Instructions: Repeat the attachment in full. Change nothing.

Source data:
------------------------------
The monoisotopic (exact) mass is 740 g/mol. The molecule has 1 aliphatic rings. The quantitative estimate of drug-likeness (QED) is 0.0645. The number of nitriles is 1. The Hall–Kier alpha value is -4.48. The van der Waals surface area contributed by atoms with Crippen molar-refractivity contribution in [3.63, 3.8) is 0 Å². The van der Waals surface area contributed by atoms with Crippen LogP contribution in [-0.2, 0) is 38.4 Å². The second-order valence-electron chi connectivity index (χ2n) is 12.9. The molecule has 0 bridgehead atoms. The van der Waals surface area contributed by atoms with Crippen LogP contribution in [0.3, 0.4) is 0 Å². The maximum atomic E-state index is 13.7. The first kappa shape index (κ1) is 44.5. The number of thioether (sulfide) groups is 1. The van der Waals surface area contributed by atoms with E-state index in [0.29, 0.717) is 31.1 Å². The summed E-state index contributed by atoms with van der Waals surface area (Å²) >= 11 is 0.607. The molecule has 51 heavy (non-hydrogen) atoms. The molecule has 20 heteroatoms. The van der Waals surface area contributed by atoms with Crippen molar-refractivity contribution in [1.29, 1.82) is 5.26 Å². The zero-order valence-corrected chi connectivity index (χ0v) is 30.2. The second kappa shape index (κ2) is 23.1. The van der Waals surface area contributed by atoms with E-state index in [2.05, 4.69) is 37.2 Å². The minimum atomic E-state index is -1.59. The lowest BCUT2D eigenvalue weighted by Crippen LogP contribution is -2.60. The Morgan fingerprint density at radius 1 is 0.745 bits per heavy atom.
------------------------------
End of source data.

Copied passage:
The monoisotopic (exact) mass is 740 g/mol. The molecule has 1 aliphatic rings. The quantitative estimate of drug-likeness (QED) is 0.0645. The number of nitriles is 1. The Hall–Kier alpha value is -4.48. The van der Waals surface area contributed by atoms with Crippen molar-refractivity contribution in [3.63, 3.8) is 0 Å². The van der Waals surface area contributed by atoms with Crippen LogP contribution in [-0.2, 0) is 38.4 Å². The second-order valence-electron chi connectivity index (χ2n) is 12.9. The molecule has 0 bridgehead atoms. The van der Waals surface area contributed by atoms with Crippen LogP contribution in [0.3, 0.4) is 0 Å². The maximum atomic E-state index is 13.7. The first kappa shape index (κ1) is 44.5. The number of thioether (sulfide) groups is 1. The van der Waals surface area contributed by atoms with E-state index in [0.29, 0.717) is 31.1 Å². The summed E-state index contributed by atoms with van der Waals surface area (Å²) >= 11 is 0.607. The molecule has 51 heavy (non-hydrogen) atoms. The molecule has 20 heteroatoms. The van der Waals surface area contributed by atoms with Crippen molar-refractivity contribution in [1.29, 1.82) is 5.26 Å². The zero-order valence-corrected chi connectivity index (χ0v) is 30.2. The second kappa shape index (κ2) is 23.1. The van der Waals surface area contributed by atoms with E-state index in [2.05, 4.69) is 37.2 Å². The minimum atomic E-state index is -1.59. The lowest BCUT2D eigenvalue weighted by Crippen LogP contribution is -2.60. The Morgan fingerprint density at radius 1 is 0.745 bits per heavy atom.